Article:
Unpopular ideas about crime and punishment

I’ve been compiling lists of “unpopular ideas,” things that seem weird or bad to most people (at least, to most educated urbanites in the United States, which is the demographic I know best).

Because my collection of unpopular ideas became so long, I’ve broken it into categories. Below, I focus specifically on ideas about crime and punishment. (Here are my two previous lists, on social norms and political/economic systems.) I’ll be posting similar lists on other topics and adding to each one over time as I find new examples.

Why am I making these lists? Even though I disagree with many of these ideas, I nevertheless think it’s valuable to practice engaging with ideas that seem weird or bad, for two reasons: First, because such ideas might occasionally be true, and it’s worth sifting through some duds to find a gem.

And second, because I think our imaginations tend to be too constrained by conventional “common sense,” and that many ideas we accept as true today were counterintuitive to past generations. Considering weird ideas helps de-anchor us from the status quo, and that’s valuable independently of whether those particular ideas are true or not.

Unpopular ideas about crime and punishment:

  1. Juries should be replaced by judges, especially in cases that are complex or subject to bias. (1)
  2. Non-retributive justice: Criminals are purely victims of genetics and circumstance. We should abandon punishment as a goal and instead focus only on preventing future harm. (1)
  3. We should provide prisoners, especially those serving a life sentence, with the means to commit suicide, and encourage them to do so. (1)
  4. We should send destructive drug addicts to towns away from society with free birth control, food, shelter and drugs. It would be less expensive to society than the crimes they commit and the cost of imprisoning them.
  5. Our current prison system mixes punishment with rehabilitation, and therefore does an ineffective job of both. We could get better results either by focusing solely on punishment, or solely on rehabilitation.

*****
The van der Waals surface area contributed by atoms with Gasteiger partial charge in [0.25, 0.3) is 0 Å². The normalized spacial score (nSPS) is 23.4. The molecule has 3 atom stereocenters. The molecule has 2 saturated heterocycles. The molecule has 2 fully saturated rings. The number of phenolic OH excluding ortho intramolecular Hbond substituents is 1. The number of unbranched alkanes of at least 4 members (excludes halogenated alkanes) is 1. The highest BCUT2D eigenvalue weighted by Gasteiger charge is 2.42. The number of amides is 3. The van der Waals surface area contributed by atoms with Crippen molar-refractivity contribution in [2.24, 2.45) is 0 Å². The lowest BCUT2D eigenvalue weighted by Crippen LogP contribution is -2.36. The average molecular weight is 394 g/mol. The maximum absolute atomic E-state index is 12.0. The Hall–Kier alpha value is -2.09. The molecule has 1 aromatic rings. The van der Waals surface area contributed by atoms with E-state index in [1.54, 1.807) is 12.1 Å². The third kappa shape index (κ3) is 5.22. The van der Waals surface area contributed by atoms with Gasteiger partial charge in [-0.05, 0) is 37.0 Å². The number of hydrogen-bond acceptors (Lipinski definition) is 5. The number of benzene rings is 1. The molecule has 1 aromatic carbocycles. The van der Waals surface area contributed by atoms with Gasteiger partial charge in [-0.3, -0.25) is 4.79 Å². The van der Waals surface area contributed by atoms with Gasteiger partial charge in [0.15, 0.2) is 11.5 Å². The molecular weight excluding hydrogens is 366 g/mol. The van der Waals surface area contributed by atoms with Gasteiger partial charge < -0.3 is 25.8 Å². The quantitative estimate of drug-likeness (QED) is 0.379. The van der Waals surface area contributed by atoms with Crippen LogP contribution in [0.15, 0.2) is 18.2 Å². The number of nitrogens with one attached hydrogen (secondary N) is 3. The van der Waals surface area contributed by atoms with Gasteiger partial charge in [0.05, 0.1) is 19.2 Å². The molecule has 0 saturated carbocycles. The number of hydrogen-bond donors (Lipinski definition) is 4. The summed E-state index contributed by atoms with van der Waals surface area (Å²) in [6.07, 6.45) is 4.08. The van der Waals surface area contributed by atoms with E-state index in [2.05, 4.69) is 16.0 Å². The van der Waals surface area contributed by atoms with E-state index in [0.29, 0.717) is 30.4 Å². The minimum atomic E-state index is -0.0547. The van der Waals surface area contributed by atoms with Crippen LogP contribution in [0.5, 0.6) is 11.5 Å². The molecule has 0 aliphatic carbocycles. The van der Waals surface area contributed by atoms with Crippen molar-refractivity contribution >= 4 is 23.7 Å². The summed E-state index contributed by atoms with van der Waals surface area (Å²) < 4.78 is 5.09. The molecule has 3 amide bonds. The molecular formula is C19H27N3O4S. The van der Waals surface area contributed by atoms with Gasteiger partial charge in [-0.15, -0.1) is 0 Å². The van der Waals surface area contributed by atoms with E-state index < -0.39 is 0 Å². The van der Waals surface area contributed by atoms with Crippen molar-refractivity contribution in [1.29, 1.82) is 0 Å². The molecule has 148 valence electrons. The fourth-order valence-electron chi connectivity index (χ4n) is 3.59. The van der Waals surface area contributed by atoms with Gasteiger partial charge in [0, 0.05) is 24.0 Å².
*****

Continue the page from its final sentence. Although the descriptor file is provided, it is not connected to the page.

6. Prison labor is just slavery, repackaged. (1, 2)
  7. Pre-punishment (like in Minority Report) would be effective and morally acceptable. (1, 2, 3)
  8. The death penalty is broken only in practice, not in principle. It wouldn’t be difficult to fix and should be kept in place for the worst criminals. Life imprisonment is extremely costly, dangerous to other inmates, and not much more humane than death anyway. (1)
  9. Prison abolitionism: We should get rid of prisons altogether, or reduce the size of the prison population to about five percent of its current size. (1, 2, 3)
  10. Police abolitionism: The benefits the police provide are not great enough to justify the harms and injustices they cause. (1)
  11. We should flog criminals instead of imprisoning them. Variant: we should offer convicts the choice between flogging and imprisonment. (1)
  12. Public shaming is often a more effective solution to crime than imprisonment, and should be more widely used. (1, 2)
  13. It should be legal to blackmail people over crimes they committed. This would provide an extra deterrant for criminals, and be cheap relative to policing. (1)